Jan 5 2014

The Marauder

My dad once told me the story of his uncle Delmar’s car:

“Your uncle Delmar never had kids, so of course he had lots of money.

Back in the 60s this racecar driver told Mercury that he wanted them to make him a car, and Mercury figured that if they had to make one, the might as well make six.

Your uncle Delmar bought one. When aunt Nancy wasn’t around he’d take your uncle Donnie and me with him out on the highway and really open it up.

When he decided to sell it, me and Donnie begged him to sell it to us, but he refused.”

Delmar said, “You idiots will kill yourselves in it.”

“And we would have,” Dad admitted.

“So Delmar sold the car to your uncle Alfred.”

Dad said it kind of derisively, and did his impression of the permamellow Alfred driving the Marauder; it was much like Bill Cosby’s impression of Weird Harold driving his go-cart Continental–slumping sleepily in his imaginary seat with his arm outstretched on the imaginary wheel.

A few years ago I asked Alfred about it, and told him what Dad said about him tooling about in it all slow and stuff.

“That’s not really true,” he said.

“I had it up to 80 one time.”

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Oct 17 2009

Alms for the poor

Back in the 60s my grampa, my dad, and my uncle used to drive to Kansas City to stay in an apartment and work all week, then drive back home to southern Missouri on the weekends. Dad said when they got back to the apartment, my uncle would get out an old can and say, in his most pitiful voice:

“Alms, alms for the poor!”

Dad and Grampa would laugh and throw change in his can.

Dad said they thought it was pretty funny–until the end of the month when my uncle had an extra $20.

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Aug 17 2009

Dad’s Volkswagen

As long as I could remember my Dad always drove American cars, so it was a great surprise when my uncle mentioned that my Dad and his twin brother had once owned a Volkswagen Beetle–for a short time.

“They were coming around a  long curve on our gravel road. Our neighbor and his wife were pulling out of their drive. He didn’t see them, and she did, but she talked really slow.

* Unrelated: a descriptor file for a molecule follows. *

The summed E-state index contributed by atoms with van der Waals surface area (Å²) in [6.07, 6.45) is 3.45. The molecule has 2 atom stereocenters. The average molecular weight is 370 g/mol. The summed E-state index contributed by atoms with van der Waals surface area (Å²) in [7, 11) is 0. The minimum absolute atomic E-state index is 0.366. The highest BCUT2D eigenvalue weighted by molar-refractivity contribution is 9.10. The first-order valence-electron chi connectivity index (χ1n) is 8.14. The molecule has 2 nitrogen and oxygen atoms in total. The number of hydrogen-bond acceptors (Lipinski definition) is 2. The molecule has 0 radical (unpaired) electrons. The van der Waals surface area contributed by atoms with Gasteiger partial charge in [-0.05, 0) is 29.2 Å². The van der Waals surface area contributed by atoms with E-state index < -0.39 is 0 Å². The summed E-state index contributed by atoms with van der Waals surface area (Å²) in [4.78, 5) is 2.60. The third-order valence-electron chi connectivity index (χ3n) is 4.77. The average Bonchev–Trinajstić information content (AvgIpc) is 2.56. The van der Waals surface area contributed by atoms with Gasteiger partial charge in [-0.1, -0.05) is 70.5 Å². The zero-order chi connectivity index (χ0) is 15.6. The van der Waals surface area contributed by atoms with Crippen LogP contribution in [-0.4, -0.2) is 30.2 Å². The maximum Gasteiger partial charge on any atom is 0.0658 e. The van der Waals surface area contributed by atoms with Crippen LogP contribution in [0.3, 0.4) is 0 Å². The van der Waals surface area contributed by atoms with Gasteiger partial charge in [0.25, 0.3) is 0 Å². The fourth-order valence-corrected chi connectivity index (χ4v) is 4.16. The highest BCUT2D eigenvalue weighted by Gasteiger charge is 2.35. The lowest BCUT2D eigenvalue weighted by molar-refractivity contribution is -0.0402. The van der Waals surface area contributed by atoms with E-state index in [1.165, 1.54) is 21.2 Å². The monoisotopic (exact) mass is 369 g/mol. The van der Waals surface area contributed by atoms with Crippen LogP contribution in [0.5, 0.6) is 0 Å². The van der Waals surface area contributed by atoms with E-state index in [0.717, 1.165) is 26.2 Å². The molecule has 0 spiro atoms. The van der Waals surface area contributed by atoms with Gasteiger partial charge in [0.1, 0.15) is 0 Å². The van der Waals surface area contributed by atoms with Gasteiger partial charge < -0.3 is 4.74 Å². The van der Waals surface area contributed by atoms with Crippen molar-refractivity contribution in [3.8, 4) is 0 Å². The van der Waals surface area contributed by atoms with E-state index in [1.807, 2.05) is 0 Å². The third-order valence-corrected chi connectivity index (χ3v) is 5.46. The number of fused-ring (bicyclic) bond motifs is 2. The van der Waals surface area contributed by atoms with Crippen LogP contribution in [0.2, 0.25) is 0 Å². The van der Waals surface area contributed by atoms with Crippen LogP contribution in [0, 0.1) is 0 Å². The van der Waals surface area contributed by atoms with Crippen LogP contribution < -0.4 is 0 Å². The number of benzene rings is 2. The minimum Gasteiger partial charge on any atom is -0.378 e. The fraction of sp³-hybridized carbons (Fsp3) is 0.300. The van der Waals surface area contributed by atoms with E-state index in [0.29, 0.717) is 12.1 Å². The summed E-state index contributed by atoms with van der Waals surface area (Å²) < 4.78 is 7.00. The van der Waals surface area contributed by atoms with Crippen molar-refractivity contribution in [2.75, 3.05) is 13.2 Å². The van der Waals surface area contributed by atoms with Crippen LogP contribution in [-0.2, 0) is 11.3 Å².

She said, “Les, here come those boys in one of those–”


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Aug 15 2009

Life at the potato chip plant

My Dad told us he once worked at a potato chip plant. My brothers and I were fascinated at the prospect of working at such a magical place.

“Did they let you eat any of the chips?” we asked.

“They let us eat all we wanted,” he replied.

We were completely in awe.

“They knew that after two weeks of eating all you want, you wouldn’t want to eat any more.”

That made sense, even to us.

“It was the only job I ever quit,” he said, and then he told us the rest of the story:

“Me and my twin brother were working there. I had the task of lifting 80 pound sacks of sliced potatoes and dumping them in the oil to fry. ‘Hurry up before that oil burns,’ the boss would say. Well I’d been lifting these sacks all morning, and I was pretty tired, so my brother and I switched places. The boss couldn’t tell us apart, and he wouldn’t have known if he hadn’t seen us switch.

‘You get back up there,’ he said.

‘No,’ said Dad. ‘We quit.’

“As we were walking out, I looked back and he was up there heaving those sacks of potatoes himself.

I hollered back up at him, ‘You better hurry up before that oil burns!”

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Jul 19 2009

No, ma’am

My dad, Lonnie,  had a lot of skills: auto mechanic, aircraft mechanic, small aircraft pilot, welder, torchcutter, and storyteller.

You can see how most of those overlap quite a bit. So it was a great surprise when he told me he had taken typing when he was in high school. It came out like this:

“One day I was in typing class and I had done a terrible job that day, and at the end of class our teacher called on us to tell her how many words a minute we had typed.”

“Jim?” she called.





My dad called out his abysmally low score.


“Did you say ten?” she asked incredulously.

“Yes!” my dad answered irritably.


Remember, this was back when corporal punishment was legal and encouraged.


“Do you want me to come back there and slap you?” she asked.

“No, ma’am.”

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Mar 20 2009


My dad was a welder and a torch-cutter. Years ago he was working night shift a place in the Kansas City area.

One of the pranks the guys would play on each other is to make a little bomb out of a plastic bag filled with acetylene and oxygen, put a masking tape fuse on it, set it behind someone and then light it. The guy would be working away, and then BOOM! The guy would jump, and everyone would have a good laugh at his expense.

One year he had to work New Year’s eve, and as the night wore on the guys got more and more loopy, and they started making bigger and bigger bombs. At one point, they saw one guy head off behind a large stack of girders with a bag the size of a large pillow.

A few minutes later, they were back to work welding when KABLAMMO!

The aforementioned guy with the giant bag came staggering out from behind the girders. His cap had been blown across the room, his hair was standing up, and he was holding himself where guys don’t usually hold themselves unless something uncomfortable has happened. Like, say, a pillowcase full of flammable gas exploding in close proximity.

The other guys found out quickly that he had also shattered his ear drums.


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